Second property: Gains from tax-breaks
Today, home buyers are younger than they were before. Most buy their first homes while still in their 20s. And, in no time, many start contemplating a second property, either as a vacation home or to be let out. This is not a new trend, but has been recognised as a growing market in the past few years.
As an investment, real estate is considered illiquid. But the main advantage of buying a second home is the tax benefit you get on a second home loan.
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Investors can look at either residential or commercial property depending on their requirement.
Says Rajesh Saluja, managing director and chief executive officer (CEO) of ASK Wealth Advisors, “Comm-ercial properties offer higher rental yields, compared to residential ones. But capital appreciation is higher in residential properties."
|TAXATION ON SECOND PROPERTY|
When looking to invest in real estate, you first need to know how much money you can put in, your risk appetite and time horizon. So, those with a smaller corpus should look at small apartments or land plots. Those with larger capital base can consider commercial property, explains Amit Goenka, national director, capital transaction, Knight Frank India.
The other factor to keep in mind would be the time period for which you are looking to lock in the money. Those who can afford to hold on to their investments for longer periods should go for a plot of land, as the price appreciation in this case needs longer gestation period (over five-seven years). If you can’t wait that long, look at developed residential or commercial property as the price appreciation is faster (typically two-three years).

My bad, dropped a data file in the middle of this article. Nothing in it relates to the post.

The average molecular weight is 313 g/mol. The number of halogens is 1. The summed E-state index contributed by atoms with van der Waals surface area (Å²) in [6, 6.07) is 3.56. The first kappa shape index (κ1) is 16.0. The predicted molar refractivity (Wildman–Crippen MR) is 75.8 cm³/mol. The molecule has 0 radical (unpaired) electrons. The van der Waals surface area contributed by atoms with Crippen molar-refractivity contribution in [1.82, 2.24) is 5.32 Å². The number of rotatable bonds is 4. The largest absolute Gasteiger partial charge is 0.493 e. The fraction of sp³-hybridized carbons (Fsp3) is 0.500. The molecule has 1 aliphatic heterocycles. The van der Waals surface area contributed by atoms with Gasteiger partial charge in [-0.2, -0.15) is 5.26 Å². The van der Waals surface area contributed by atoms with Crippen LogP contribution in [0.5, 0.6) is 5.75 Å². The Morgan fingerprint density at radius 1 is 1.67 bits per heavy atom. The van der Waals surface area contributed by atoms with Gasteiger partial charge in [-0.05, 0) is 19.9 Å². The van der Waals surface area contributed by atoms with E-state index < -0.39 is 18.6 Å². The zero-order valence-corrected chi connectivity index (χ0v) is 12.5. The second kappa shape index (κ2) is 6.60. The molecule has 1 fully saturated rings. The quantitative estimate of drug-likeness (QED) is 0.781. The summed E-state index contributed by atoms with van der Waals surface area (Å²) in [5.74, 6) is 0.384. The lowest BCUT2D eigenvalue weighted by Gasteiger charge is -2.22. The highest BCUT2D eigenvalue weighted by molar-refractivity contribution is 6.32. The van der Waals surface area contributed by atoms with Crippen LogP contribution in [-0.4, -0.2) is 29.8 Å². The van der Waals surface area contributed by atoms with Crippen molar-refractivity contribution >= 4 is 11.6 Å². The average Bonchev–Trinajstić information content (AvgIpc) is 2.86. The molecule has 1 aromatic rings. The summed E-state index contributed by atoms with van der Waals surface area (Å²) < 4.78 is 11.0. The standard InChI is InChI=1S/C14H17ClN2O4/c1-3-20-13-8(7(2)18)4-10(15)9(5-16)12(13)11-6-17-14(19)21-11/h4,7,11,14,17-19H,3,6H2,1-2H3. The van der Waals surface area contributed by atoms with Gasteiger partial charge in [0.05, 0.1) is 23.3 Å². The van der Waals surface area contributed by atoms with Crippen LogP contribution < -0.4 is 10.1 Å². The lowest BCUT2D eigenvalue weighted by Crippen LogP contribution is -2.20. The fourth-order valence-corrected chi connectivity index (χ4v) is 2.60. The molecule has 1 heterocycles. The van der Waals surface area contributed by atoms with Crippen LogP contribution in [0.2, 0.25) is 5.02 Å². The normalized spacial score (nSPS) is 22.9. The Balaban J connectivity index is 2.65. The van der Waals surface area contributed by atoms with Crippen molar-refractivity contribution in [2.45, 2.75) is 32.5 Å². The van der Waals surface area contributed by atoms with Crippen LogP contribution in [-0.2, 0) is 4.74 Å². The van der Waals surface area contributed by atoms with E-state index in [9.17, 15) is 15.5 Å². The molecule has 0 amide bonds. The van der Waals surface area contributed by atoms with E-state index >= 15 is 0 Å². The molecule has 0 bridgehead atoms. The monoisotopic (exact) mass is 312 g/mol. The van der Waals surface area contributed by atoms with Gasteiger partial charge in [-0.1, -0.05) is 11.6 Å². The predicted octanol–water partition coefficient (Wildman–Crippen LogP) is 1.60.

“Investment in residential property would offer more capital gains. The rental yields are not much (two-three per cent of the gross initial investment). As against this, retail or commercial property offers returns of 10-14 per cent," says Goenka.
Conversely, the residential property segment is not attracting many investors (other than for self consumption) as prices have gone by 200-300 per cent in last five-six years.
There is, at present, heightened interest among the ultra-high networth investors, who can invest in excess of Rs 10 crore in pre-leased commercial properties, especially in metros like Bangalore, Mumbai or Chennai, says Prateek Pant, director, products & services, RBS Private Banking. These properties offer yields in excess of 10 per cent and have good quality tenants who are locked in for a considerable period of time. “The opportunities for capital appreciation and high yields on commercial property make this an attractive option," he said.
While investing in commercial property, the factors to be kept in mind include location and demand for property in that area.
Similarly, while investing in residential property one needs to look at the physical and social infrastructure — are there new malls or new flyovers coming up, how is the infrastructure like road connectivity or metro lines, and so on. Reason: These will lead to capital appreciation in this case.
Investors should watch out for clear ownership of property, ability to physically possess the property and clearances of necessary regulatory titles. It is better to invest in ready properties that have tenants, as investment in an underdeveloped property is riskier.
Investors must consider factors like location of the property, infrastructure and commercial activities like town planning, and the existence of ready consumers for the property, advises Goenka.
Quality of builder, location of the asset and tenants are important considerations while investing in commercial properties, says Pant. “Choose an A-grade builder. The tenant, too, should be good MNCs or Indian companies," he says.
However, direct investment in property requires investors to do the due diligence, look for buyers or tenants, registration of the property and so on. “Investment in real estate is for the long haul and should not be seen as a speculative deal. Investors should understand the fundamental of the property and not get taken in by sales pitch," says Goenka.